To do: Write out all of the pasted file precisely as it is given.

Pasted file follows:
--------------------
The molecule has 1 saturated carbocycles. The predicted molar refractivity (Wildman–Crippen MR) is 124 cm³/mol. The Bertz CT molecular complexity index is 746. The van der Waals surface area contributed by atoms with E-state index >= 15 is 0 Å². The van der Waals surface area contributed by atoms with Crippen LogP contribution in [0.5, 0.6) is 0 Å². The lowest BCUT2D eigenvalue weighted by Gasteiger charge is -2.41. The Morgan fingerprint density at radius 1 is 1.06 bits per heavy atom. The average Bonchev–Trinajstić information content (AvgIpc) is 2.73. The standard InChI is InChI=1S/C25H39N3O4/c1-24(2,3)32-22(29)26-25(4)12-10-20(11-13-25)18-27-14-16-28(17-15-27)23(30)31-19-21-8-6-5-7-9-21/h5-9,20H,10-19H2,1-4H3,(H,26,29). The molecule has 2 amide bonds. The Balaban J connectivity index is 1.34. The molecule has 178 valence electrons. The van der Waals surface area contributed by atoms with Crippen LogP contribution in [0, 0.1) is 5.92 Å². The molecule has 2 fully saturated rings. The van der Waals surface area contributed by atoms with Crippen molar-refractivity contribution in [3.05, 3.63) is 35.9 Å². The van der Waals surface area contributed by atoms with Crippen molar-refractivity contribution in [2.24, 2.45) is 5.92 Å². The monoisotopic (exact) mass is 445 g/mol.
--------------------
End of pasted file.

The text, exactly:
The molecule has 1 saturated carbocycles. The predicted molar refractivity (Wildman–Crippen MR) is 124 cm³/mol. The Bertz CT molecular complexity index is 746. The van der Waals surface area contributed by atoms with E-state index >= 15 is 0 Å². The van der Waals surface area contributed by atoms with Crippen LogP contribution in [0.5, 0.6) is 0 Å². The lowest BCUT2D eigenvalue weighted by Gasteiger charge is -2.41. The Morgan fingerprint density at radius 1 is 1.06 bits per heavy atom. The average Bonchev–Trinajstić information content (AvgIpc) is 2.73. The standard InChI is InChI=1S/C25H39N3O4/c1-24(2,3)32-22(29)26-25(4)12-10-20(11-13-25)18-27-14-16-28(17-15-27)23(30)31-19-21-8-6-5-7-9-21/h5-9,20H,10-19H2,1-4H3,(H,26,29). The molecule has 2 amide bonds. The Balaban J connectivity index is 1.34. The molecule has 178 valence electrons. The van der Waals surface area contributed by atoms with Crippen LogP contribution in [0, 0.1) is 5.92 Å². The molecule has 2 fully saturated rings. The van der Waals surface area contributed by atoms with Crippen molar-refractivity contribution in [3.05, 3.63) is 35.9 Å². The van der Waals surface area contributed by atoms with Crippen molar-refractivity contribution in [2.24, 2.45) is 5.92 Å². The monoisotopic (exact) mass is 445 g/mol.